(Bloomberg) -- The U.K.’s fraud prosecutor opened a probe into Sanjeev Gupta’s GFG Alliance over suspicions of fraud and money laundering, causing a potential lender to the group to withdraw from agreements to provide new financing.The Serious Fraud Office is investigating “suspected fraud, fraudulent trading and money laundering in relation to the financing and conduct of the business,” according to a statement. The probe includes the financing arrangements with Greensill Capital UK Ltd. The SFO has been looking at GFG since Greensill’s collapse in March and decided to open a formal probe, according to a person familiar with the investigation.As a result, White Oak Global Advisors LLC is pulling out of discussions to provide loans to Gupta’s businesses. “As with any regulated financial institution, we are not in a position to continue discussions with any company that is under investigation by the Serious Fraud Office for money laundering,” a spokesperson for the group in London said.The Financial Times first reported that White Oak was pulling out of financing talks. A representative for GFG declined to comment on White Oak’s decision. Last week, Bloomberg reported Gupta had agreed a 200 million pound ($282 million) facility with the San Francisco-based lender to provide working capital to his U.K. steel businesses. He had also secured the refinancing of one of his Australian units.It’s a massive setback for the tycoon, who appeared to be just on the cusp of securing a lifeline for his beleaguered metals empire. He now faces the extremely difficult task of negotiating new loans while being subject to a fraud probe.Prosecutors are starting to round in on both Gupta and Greensill, after months of scrutiny from lawmakers and the media over its financing practices. Earlier this week, the U.K. Financial Conduct Authority said it was also investigating Greensill and cooperating with counterparts in other U.K. enforcement and regulatory agencies.It’s also working with German, Australian and Swiss authorities. The FCA and SFO probes are completely separate although inevitably will involve cross-over and information sharing, according to the person familiar with the investigation.Read More: Lex Greensill Says His Investors Knew What They Were Buying“GFG Alliance will co-operate fully with the investigation,” a GFG spokesperson said. Grant Thornton, Greensill’s administrators, declined to comment.While the SFO has collected billions in fines in recent years from companies with deferred prosecution settlements, its track record in the criminal courts is patchy. Last month a trial into two Serco Group Plc directors collapsed and the agency lost a mammoth case against Barclays Plc bankers in 2020.GFG has come under the microscope after the collapse of Greensill Capital in March revealed it had been a recipient of financing based on expected future invoices, for sales that were merely predicted.What has also come to light is the activities of the tycoon’s trading business Liberty House Group. Four banks stopped working with the company, starting in 2016, after they became concerned about what they perceived to be problems in paperwork provided by Liberty, Bloomberg News reported.Read More: As Gupta Rose From Trader to Tycoon, Several Banks Backed AwayGreensill was Gupta’s largest source of financing before its collapse. The London-based lender supplied billions of dollars in loans to GFG, many of which were packaged and sold onto investors in funds run by Credit Suisse Group AG. Greensill fell into administration after a key insurance partner didn’t renew coverage on loans made to some of its customers, including GFG.Much of the financing extended to GFG by Greensill was from the finance firm’s German banking unit. Germany’s financial watchdog shuttered Bremen-based Greensill Bank AG and asked law enforcement officials to investigate accounting irregularities at the lender in March. The bank was closed after the lender identified problems in how Greensill Bank booked assets tied to Gupta’s companies.The announcement of the probe came a day after former Prime Minister David Cameron was grilled by lawmakers over his employment by Greensill. He defended his intensive lobbying on behalf of the firm as part of a parliamentary inquiry that’s raised questions over private dealings at the top of the British government.(Updates with detail of White Oak talks collapsing.)For more articles like this, please visit us at bloomberg.comSubscribe now to stay ahead with the most trusted business news source.©2021 Bloomberg L.P.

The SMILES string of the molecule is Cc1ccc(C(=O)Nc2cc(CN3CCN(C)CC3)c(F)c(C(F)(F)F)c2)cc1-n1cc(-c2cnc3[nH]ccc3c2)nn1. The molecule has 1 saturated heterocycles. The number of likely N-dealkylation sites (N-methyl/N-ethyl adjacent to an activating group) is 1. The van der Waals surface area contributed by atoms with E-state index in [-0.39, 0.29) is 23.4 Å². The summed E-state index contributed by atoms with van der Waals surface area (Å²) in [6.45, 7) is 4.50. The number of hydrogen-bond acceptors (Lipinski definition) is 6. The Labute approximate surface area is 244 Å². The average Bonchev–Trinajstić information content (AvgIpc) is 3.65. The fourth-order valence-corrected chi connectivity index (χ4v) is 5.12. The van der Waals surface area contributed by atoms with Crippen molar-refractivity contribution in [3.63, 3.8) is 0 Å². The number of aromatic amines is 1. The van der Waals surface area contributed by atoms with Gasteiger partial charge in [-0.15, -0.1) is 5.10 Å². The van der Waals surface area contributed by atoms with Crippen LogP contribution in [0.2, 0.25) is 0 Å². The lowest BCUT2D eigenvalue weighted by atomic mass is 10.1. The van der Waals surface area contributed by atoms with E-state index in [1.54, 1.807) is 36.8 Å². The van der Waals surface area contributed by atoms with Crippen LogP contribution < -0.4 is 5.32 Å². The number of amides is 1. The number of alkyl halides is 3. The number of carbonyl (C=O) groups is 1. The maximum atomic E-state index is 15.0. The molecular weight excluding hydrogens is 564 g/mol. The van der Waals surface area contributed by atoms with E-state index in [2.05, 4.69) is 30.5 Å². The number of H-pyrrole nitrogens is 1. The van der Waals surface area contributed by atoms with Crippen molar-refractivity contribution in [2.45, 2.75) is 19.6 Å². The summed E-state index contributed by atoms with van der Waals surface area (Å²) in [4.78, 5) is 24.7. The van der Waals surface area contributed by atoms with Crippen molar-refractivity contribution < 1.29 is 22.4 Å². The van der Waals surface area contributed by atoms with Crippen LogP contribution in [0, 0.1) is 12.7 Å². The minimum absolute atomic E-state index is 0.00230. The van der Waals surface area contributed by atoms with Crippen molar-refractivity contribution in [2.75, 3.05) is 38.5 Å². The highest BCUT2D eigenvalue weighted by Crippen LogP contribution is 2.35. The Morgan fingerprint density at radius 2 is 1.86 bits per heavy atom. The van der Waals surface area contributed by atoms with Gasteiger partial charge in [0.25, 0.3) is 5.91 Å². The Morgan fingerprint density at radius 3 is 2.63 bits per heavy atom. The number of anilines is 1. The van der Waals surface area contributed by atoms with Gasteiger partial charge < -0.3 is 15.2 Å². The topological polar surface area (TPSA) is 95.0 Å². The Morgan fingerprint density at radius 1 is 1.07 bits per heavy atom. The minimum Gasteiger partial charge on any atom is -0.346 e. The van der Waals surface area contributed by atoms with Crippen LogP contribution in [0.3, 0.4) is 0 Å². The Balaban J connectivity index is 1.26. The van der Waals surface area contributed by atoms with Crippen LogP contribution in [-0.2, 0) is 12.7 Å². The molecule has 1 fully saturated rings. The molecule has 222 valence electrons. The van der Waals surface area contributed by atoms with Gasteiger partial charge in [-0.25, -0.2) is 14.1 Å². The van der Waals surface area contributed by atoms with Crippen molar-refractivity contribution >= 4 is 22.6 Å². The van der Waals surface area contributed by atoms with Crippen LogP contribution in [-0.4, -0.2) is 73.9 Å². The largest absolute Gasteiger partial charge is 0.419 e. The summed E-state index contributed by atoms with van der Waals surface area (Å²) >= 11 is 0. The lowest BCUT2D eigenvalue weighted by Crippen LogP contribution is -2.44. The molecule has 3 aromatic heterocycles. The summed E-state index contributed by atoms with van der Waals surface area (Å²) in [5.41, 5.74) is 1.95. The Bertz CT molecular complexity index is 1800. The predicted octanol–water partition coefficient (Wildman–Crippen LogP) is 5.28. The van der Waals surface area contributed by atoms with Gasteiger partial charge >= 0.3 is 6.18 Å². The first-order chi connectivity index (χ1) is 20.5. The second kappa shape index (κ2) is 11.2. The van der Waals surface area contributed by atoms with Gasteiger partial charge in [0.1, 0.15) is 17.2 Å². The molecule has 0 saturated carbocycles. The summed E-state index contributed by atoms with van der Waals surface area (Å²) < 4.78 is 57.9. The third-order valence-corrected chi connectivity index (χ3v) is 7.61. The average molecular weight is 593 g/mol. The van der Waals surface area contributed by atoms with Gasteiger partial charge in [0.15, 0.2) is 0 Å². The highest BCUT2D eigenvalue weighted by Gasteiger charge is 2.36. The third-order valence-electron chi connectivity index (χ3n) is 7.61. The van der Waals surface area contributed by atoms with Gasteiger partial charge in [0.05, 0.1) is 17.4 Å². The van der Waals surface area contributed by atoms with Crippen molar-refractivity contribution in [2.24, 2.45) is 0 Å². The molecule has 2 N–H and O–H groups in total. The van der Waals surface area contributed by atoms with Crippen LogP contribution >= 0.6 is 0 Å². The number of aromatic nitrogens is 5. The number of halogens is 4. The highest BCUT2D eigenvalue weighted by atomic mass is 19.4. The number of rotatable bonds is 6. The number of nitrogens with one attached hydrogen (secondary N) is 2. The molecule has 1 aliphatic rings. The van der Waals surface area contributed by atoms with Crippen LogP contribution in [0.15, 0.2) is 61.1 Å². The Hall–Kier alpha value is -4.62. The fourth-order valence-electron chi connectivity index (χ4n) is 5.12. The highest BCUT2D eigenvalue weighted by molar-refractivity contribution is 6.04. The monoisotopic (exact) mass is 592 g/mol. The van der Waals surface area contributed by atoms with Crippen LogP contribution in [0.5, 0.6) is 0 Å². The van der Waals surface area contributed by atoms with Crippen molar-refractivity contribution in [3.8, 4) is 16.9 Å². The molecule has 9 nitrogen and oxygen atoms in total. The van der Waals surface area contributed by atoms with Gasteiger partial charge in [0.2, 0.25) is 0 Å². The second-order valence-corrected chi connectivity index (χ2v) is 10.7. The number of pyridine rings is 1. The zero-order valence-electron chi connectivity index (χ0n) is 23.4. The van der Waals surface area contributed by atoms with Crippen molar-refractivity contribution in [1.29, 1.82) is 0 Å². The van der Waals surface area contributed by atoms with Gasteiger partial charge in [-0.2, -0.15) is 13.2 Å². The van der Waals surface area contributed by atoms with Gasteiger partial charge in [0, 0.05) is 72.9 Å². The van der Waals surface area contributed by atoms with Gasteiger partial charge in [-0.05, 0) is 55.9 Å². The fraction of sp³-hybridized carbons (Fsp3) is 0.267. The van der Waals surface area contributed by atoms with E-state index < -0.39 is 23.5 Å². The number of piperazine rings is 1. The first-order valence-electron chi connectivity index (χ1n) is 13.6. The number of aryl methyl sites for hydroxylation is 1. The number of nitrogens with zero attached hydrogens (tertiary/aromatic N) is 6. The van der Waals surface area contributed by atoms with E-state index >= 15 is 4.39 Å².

(Bloomberg) -- Ant Group Co.’s profit rose to $3.4 billion in the December quarter after Chinese regulators thwarted its record initial public offering and told it to scale back its sprawling business.Billionaire Jack Ma’s fintech giant contributed nearly 7.2 billion yuan to Alibaba Group Holding Ltd.’s earnings, a company filing showed Thursday. Based on Alibaba’s one-third stake in Ant, that translates to 21.8 billion yuan ($3.4 billion) in profit, up 50% from 14.5 billion yuan in the previous three months. Ant’s earnings lag one quarter behind Alibaba’s. Ant declined to comment.The tally underscores the earnings powers Ant boasted before authorities demanded China’s largest fintech company fold its financial business into a holding company, curtailing its growth prospects. Regulators have issued a battery of proposals that threaten to curb Ant’s dominance in online payments and scale back its expansion into consumer lending and wealth management.While Chairman Eric Jing has promised staff that the company will eventually go public, it’s likely to be worth much less than before the crackdown that saw the IPO halted in November. Fidelity Investments halved its valuation estimate for Ant to about $144 billion in February, compared with $295 billion assigned in August.Ant isn’t alone in facing the clampdown. The government imposed wide-ranging restrictions on the financial divisions of 13 companies including Tencent Holdings Ltd. and ByteDance Ltd. Units of JD.com Inc., Meituan and Didi Chuxing were also among companies summoned to a meeting where regulators handed out stricter compliance requirements in April.The company’s affiliate Alibaba reported its first loss in nine years, vowing to hike spending for expansion next year in technology and community commerce.(Updates with Alibaba profit details in last paragraph)For more articles like this, please visit us at bloomberg.comSubscribe now to stay ahead with the most trusted business news source.©2021 Bloomberg L.P.